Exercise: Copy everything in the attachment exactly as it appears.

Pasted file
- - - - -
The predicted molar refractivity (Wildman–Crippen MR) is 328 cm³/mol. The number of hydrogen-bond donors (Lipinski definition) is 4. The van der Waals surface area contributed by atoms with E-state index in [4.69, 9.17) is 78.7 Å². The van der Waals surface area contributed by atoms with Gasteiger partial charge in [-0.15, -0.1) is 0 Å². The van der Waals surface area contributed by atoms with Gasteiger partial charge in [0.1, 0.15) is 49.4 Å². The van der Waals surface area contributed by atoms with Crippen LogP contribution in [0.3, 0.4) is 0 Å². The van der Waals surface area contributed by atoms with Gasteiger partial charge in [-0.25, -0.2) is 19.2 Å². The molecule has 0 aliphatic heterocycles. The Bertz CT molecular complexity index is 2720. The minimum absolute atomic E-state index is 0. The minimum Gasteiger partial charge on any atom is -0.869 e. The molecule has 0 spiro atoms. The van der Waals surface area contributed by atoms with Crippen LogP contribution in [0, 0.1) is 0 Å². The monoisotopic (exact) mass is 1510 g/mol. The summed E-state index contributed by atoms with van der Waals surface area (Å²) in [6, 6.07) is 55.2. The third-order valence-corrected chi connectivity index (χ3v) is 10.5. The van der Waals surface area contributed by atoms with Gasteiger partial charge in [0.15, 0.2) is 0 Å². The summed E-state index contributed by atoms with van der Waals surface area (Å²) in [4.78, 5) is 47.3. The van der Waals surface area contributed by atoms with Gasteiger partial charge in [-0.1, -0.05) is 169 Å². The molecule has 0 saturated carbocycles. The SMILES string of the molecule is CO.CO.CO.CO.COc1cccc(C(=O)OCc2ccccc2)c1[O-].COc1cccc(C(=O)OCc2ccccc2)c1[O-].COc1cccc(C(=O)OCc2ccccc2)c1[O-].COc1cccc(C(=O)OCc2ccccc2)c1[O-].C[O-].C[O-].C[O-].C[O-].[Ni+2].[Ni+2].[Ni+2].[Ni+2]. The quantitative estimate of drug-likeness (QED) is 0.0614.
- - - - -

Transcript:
The predicted molar refractivity (Wildman–Crippen MR) is 328 cm³/mol. The number of hydrogen-bond donors (Lipinski definition) is 4. The van der Waals surface area contributed by atoms with E-state index in [4.69, 9.17) is 78.7 Å². The van der Waals surface area contributed by atoms with Gasteiger partial charge in [-0.15, -0.1) is 0 Å². The van der Waals surface area contributed by atoms with Gasteiger partial charge in [0.1, 0.15) is 49.4 Å². The van der Waals surface area contributed by atoms with Crippen LogP contribution in [0.3, 0.4) is 0 Å². The van der Waals surface area contributed by atoms with Gasteiger partial charge in [-0.25, -0.2) is 19.2 Å². The molecule has 0 aliphatic heterocycles. The Bertz CT molecular complexity index is 2720. The minimum absolute atomic E-state index is 0. The minimum Gasteiger partial charge on any atom is -0.869 e. The molecule has 0 spiro atoms. The van der Waals surface area contributed by atoms with Crippen LogP contribution in [0, 0.1) is 0 Å². The monoisotopic (exact) mass is 1510 g/mol. The summed E-state index contributed by atoms with van der Waals surface area (Å²) in [6, 6.07) is 55.2. The third-order valence-corrected chi connectivity index (χ3v) is 10.5. The van der Waals surface area contributed by atoms with Gasteiger partial charge in [0.15, 0.2) is 0 Å². The summed E-state index contributed by atoms with van der Waals surface area (Å²) in [4.78, 5) is 47.3. The van der Waals surface area contributed by atoms with Gasteiger partial charge in [-0.1, -0.05) is 169 Å². The molecule has 0 saturated carbocycles. The SMILES string of the molecule is CO.CO.CO.CO.COc1cccc(C(=O)OCc2ccccc2)c1[O-].COc1cccc(C(=O)OCc2ccccc2)c1[O-].COc1cccc(C(=O)OCc2ccccc2)c1[O-].COc1cccc(C(=O)OCc2ccccc2)c1[O-].C[O-].C[O-].C[O-].C[O-].[Ni+2].[Ni+2].[Ni+2].[Ni+2]. The quantitative estimate of drug-likeness (QED) is 0.0614.